Those of you attached to the Intel brand know that there are four chipsets to choose from for LGA 1155 – H61, B75, H77 and Z77. H61 services the low-end markets and typically features boards that are cheaper than R600. H77 covers markets starting from R850 to R1200 and typically doesn’t tread too much on the toes of its bigger brother, Z77, which goes all out with features and overclocking capabilities. B75 is a business-orientated chipset and has some features only found on boards costing a lot more and only found in OEM computers. Boards using the chipset feature between the R700 and R900 price range, a very tightly-contested spot in the market.
However, its price and otherwise comprehensive feature set means its a better buy for those stuck in the middle of H77 and H61. And because its been so popular of late, MSI decided to hop into the bandwagon and release their own middle of the mid-range board: the B75MA-G43.
Firstly, lets get the competitors out the way. MSI has to slot in between Asrock’s B75M and Gigabyte’s B75M-D3H. Asrock’s B75M has the upper hand with featuring a remarkable seven SATA slots on a board costing less than R800 – only FM2-based boards equal that so from the start, the Asrock board is the better pick if you want to build a low-cost server with lots of drive space to spare. Gigabyte’s board was the better pick in the past thanks to its USB charging features, low cost and rotated SATA ports. It now retails for R900, though, somewhat blowing away any advantage the board had from the beginning.
ASUS also makes the P8B75-M LE, featuring four rotated SATA ports but also chops off the front-panel USB 3.0 ports, which is a bit of a shame and it also only features one SATA3 port – both Asrock and Gigabyte have three and 1 respectively. Intel also makes B75 boards but they’re terrible – seriously, they’re just green and remarkably ugly, like they’ve been hacked together by a Greenpeace worker who doesn’t like technology but somehow wants to get some sort of statement across. Asrock, by all accounts then, is the one to beat.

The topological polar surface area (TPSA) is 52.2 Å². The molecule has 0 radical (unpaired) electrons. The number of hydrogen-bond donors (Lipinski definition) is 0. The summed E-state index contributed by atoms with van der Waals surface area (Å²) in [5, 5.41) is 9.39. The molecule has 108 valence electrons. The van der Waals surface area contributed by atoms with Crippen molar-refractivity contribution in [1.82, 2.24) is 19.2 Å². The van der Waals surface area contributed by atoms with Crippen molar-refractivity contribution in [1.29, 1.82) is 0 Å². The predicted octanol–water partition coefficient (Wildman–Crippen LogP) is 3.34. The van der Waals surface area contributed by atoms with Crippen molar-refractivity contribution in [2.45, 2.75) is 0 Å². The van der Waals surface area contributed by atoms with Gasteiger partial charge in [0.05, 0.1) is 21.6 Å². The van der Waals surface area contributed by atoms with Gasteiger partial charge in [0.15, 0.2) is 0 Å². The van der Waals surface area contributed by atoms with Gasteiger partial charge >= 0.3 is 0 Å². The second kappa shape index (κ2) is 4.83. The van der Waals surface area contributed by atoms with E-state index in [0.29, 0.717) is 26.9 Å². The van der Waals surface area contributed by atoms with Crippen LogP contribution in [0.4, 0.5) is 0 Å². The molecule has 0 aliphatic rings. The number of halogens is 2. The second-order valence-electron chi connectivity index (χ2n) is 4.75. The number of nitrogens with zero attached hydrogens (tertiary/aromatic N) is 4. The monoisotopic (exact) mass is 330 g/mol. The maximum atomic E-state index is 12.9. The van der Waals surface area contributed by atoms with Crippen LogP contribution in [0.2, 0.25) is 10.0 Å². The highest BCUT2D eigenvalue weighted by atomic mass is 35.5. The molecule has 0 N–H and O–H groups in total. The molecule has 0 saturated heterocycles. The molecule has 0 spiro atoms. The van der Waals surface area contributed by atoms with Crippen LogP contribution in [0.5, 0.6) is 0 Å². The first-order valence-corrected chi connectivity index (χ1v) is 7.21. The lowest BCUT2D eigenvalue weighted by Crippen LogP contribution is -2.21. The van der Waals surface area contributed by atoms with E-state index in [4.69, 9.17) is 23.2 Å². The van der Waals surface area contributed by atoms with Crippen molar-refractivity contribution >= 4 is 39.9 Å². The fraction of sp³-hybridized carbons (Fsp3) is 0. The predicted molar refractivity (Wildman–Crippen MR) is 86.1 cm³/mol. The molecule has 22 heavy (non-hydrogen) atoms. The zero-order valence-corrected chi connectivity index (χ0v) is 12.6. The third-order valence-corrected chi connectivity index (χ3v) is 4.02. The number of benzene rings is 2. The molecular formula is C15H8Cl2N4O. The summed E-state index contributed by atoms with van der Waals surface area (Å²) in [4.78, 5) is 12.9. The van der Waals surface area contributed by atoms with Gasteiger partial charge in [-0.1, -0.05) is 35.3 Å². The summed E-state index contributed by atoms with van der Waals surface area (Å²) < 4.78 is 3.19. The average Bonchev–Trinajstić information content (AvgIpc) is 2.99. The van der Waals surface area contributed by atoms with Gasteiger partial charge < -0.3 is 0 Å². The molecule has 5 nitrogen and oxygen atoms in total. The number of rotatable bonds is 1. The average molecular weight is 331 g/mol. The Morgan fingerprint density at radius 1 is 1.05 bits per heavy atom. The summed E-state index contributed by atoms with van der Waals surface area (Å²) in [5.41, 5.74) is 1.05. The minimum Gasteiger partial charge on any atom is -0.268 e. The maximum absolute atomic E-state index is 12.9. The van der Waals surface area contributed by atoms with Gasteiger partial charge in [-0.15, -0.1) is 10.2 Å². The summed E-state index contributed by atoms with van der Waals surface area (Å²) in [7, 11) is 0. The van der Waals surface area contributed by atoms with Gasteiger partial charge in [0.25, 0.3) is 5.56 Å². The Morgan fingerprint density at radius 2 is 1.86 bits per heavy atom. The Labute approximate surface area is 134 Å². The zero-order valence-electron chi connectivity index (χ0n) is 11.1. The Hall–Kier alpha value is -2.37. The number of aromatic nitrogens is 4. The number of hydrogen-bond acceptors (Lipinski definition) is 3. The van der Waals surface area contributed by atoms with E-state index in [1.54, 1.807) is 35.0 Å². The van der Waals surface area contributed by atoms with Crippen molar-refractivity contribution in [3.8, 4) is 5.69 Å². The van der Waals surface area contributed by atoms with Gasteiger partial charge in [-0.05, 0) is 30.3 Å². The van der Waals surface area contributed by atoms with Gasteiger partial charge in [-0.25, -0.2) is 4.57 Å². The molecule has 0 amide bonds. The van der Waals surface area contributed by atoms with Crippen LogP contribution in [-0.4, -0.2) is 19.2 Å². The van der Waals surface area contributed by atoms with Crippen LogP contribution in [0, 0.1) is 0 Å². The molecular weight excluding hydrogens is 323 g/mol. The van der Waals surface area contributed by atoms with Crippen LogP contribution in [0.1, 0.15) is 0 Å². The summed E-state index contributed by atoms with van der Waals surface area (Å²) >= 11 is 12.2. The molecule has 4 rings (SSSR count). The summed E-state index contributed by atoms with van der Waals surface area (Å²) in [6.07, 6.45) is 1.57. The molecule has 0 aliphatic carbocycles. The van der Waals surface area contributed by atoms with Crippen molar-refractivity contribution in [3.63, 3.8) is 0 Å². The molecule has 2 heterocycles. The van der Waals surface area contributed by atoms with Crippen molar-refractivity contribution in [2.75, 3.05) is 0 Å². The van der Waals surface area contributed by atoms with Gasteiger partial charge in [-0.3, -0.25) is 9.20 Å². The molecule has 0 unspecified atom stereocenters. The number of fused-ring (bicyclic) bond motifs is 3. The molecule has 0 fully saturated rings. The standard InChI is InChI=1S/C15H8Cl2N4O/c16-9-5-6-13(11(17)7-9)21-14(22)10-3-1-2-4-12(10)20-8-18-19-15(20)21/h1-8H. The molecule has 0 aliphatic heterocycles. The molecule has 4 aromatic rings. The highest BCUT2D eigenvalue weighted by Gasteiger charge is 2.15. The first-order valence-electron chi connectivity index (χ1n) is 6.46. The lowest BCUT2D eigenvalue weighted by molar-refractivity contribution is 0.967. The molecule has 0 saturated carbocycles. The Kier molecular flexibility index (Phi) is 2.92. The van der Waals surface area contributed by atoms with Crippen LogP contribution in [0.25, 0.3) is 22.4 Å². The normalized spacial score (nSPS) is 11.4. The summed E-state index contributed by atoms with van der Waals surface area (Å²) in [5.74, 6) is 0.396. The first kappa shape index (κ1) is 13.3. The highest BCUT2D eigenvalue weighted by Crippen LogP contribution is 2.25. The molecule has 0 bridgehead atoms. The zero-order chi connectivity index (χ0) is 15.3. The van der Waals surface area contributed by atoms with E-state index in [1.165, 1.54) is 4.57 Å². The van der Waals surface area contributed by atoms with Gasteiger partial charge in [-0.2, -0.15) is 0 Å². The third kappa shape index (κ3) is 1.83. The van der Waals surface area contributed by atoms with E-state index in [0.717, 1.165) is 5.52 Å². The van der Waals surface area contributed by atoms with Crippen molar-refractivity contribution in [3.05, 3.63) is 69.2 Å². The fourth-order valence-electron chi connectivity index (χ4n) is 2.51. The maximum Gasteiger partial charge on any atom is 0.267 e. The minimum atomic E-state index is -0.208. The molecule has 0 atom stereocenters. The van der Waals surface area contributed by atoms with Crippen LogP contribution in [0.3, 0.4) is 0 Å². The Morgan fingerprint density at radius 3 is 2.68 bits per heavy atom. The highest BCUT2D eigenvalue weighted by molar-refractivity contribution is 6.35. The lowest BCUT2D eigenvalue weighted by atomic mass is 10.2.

MSI’s contender features Crossfire support, a five-phase VRM and four DIMM slots supporting up to 32GB of RAM at speeds of DDR3-2200. Two of the SATA ports have been rotated and they are SATA 6GB/s compliant with the black-coloured ones stuck at SATA 3GB/s speeds. It has front-panel USB 3.0 support but only for one port – its not a train smash, though, considering most chassis manufacturers are putting just one USB 3.0 port on the front panel to save costs anyway and Asrock’s board doesn’t have any USB 3.0 front-panel support (something I’m only picking up on now, sorry guys!). It one-ups the other B75 competitors by featuring 8-channel audio and rounds off the package with a second PCI-Express 2.0 slot with four lanes wired to the PCH.
It looks like a carbon copy of Gigabyte’s layout, which isn’t bad to start off with. The B75MA-G43′s layout may put off some but its priced at just $60 – so when all is said and done, it may just be cheaper when it lands here than Asrock’s board… not that they have to worry, though. There’s also only two fan ports so those of you putting this into, say, a Cooler Master Elite 371, will either have to snag a cheap fan controller or let your fans run at 100% speed while connected to the PSU; that’s not a bad thing at all, just that people who hear better than me might get annoyed with the noise.
All in all, MSI’s newcomer looks like a good attempt at breaking the budget barrier. Its in the middle of the middle-class boards and won’t be remiss even when paired up with a Core i7-3770. Unfortunately, though, with Asrock being the new budget king, its going to be a hard game convincing buyers back to the MSI brand again.